Growing them hot, the hotter the better

fusion_powerDecember 26, 2012

I'd like to get input from experienced growers on ways to get the maximum heat out of peppers. Here are a few of my tricks that seem to work wonders.

Start out with genetics. You can't grow a really hot pepper if you start out with seed of a variety that does not normally get very hot. Trinidad Scorpion Moruga, Chocolate 7 Pot, Bhut Jolokia, etc are some of the varieties that will get over the 1 million Scoville mark.

I had excellent results this year from putting extremely high levels of organics into the soil before planting my peppers and adding more as the season progressed. I used 3.8 cubic feet of peat moss plus 10 bags of compost (40 lbs each) under 10 pepper plants. This area also had adequate rainfall that was spread very well over time. The result was the heaviest crop of peppers I've ever grown. The Moruga and Bhut peppers exceeded any heat level I've ever grown before.

So what are your favorite tips for growing them super hot?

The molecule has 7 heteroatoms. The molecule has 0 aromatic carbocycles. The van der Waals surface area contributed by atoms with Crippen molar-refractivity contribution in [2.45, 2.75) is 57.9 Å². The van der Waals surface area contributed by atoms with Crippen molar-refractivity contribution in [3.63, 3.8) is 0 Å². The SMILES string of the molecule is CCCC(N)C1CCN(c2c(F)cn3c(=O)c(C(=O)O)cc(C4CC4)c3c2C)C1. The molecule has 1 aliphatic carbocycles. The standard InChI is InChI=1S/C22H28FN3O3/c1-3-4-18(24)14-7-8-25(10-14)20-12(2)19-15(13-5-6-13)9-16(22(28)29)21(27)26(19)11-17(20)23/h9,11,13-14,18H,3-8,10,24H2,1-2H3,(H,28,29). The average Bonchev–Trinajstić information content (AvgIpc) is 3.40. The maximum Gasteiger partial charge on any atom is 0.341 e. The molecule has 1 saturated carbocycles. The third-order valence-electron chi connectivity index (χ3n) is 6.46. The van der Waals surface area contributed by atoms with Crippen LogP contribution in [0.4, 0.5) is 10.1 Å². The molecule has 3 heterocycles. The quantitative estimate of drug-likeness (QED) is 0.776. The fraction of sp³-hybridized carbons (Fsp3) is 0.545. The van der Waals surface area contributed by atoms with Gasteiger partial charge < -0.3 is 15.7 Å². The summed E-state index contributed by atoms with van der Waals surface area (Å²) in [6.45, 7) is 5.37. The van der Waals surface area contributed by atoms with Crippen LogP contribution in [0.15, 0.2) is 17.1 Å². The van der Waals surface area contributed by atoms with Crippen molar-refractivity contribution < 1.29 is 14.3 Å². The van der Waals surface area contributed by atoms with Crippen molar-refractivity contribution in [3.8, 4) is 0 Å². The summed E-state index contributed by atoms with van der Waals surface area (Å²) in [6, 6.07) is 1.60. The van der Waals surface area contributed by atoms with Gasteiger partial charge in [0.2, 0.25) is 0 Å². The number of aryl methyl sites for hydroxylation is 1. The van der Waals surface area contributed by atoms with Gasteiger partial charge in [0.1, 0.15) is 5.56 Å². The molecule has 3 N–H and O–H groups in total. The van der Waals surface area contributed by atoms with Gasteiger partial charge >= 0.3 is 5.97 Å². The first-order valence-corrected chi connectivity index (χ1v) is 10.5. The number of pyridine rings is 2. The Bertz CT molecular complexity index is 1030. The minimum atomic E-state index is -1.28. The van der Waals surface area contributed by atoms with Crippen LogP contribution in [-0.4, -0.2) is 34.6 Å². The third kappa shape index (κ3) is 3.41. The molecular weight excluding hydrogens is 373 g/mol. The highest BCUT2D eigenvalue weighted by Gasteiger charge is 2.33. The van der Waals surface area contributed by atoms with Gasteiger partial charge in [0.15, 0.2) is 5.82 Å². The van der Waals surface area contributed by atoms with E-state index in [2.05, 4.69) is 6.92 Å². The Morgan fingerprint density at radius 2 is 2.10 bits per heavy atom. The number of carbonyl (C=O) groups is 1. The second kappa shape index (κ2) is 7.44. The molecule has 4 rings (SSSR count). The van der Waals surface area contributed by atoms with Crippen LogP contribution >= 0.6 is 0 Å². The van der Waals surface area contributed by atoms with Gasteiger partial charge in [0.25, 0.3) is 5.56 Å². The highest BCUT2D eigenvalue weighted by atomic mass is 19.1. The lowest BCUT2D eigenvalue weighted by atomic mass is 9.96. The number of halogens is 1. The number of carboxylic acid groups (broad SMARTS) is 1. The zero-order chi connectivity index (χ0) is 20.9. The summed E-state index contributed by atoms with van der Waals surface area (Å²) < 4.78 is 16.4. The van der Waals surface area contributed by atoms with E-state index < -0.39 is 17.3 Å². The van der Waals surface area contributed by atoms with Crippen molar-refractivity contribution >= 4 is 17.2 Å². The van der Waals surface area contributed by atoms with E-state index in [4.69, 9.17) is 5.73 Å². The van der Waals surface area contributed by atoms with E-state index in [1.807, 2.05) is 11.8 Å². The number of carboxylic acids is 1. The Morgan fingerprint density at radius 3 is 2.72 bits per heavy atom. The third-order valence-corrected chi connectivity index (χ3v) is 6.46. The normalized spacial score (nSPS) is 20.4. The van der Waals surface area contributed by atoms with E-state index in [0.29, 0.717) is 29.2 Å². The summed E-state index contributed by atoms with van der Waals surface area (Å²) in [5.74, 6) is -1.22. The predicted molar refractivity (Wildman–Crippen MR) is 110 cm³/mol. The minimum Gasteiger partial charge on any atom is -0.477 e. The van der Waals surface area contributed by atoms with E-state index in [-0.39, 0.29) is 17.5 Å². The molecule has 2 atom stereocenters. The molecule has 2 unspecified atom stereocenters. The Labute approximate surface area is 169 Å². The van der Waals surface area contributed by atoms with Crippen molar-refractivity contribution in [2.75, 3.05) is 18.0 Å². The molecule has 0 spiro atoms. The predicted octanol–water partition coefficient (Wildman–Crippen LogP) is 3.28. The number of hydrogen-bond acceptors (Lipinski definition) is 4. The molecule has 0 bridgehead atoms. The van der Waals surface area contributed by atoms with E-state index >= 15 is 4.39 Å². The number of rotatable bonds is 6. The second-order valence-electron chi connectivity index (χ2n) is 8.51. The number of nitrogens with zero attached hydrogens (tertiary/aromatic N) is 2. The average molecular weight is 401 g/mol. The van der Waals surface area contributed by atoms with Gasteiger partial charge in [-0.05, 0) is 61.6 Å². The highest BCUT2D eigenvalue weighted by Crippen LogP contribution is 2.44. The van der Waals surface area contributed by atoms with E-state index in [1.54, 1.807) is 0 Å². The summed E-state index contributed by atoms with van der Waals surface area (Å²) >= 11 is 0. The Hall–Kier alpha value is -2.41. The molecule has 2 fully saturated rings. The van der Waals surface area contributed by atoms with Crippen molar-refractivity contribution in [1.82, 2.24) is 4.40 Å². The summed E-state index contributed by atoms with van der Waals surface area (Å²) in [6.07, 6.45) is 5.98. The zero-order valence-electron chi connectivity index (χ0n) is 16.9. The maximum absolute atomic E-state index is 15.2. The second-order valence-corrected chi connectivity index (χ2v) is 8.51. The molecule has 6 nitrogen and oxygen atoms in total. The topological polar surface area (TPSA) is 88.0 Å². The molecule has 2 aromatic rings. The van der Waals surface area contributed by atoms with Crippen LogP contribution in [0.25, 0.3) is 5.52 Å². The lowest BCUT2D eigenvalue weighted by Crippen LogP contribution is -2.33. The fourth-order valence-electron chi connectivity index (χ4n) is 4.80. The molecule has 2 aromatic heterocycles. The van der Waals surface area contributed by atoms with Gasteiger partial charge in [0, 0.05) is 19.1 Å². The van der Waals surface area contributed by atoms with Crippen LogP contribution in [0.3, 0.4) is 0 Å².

DarJones

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Djole(6)

Stress before picking, in any way imaginable.

Djole

    Bookmark   December 27, 2012 at 9:33AM
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habjolokia

Fortunately for me I live in MD so high humidity attributes to pepper heat and the use of Alaska fish fert 5-1-1 and mild to moderate stress. The variety of course helps.

Mark

    Bookmark   December 27, 2012 at 9:43AM
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Edymnion(7a)

Yup, stressed peppers crank up the heat in their pods. Generally this is why the peppers I pick in the middle of the summer are the hottest, simply because it is *SO* hot here (typically 100F+) and the soil dries out so quickly that the plants are always wilting fairly badly from the heat (aka they are stressed).

Thats the safest way I know of to stress peppers in order to make them hotter, withhold water for longer than you normally would.

    Bookmark   December 28, 2012 at 10:35AM
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roper2008 (7b)

I didn't know high humidity attributes to pepper heat. Humidity is
something we have a lot of here in summer.

    Bookmark   December 30, 2012 at 9:47AM
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TheMasterGardener1(5B)

Lack of water. Make sure they get good sun levels. Really, it is genetics and climate. My plants end up wilting between waters which is a good sign to water again. It stops me from ever over watering. Of course I never let them wilt too long.

    Bookmark   December 30, 2012 at 11:41AM
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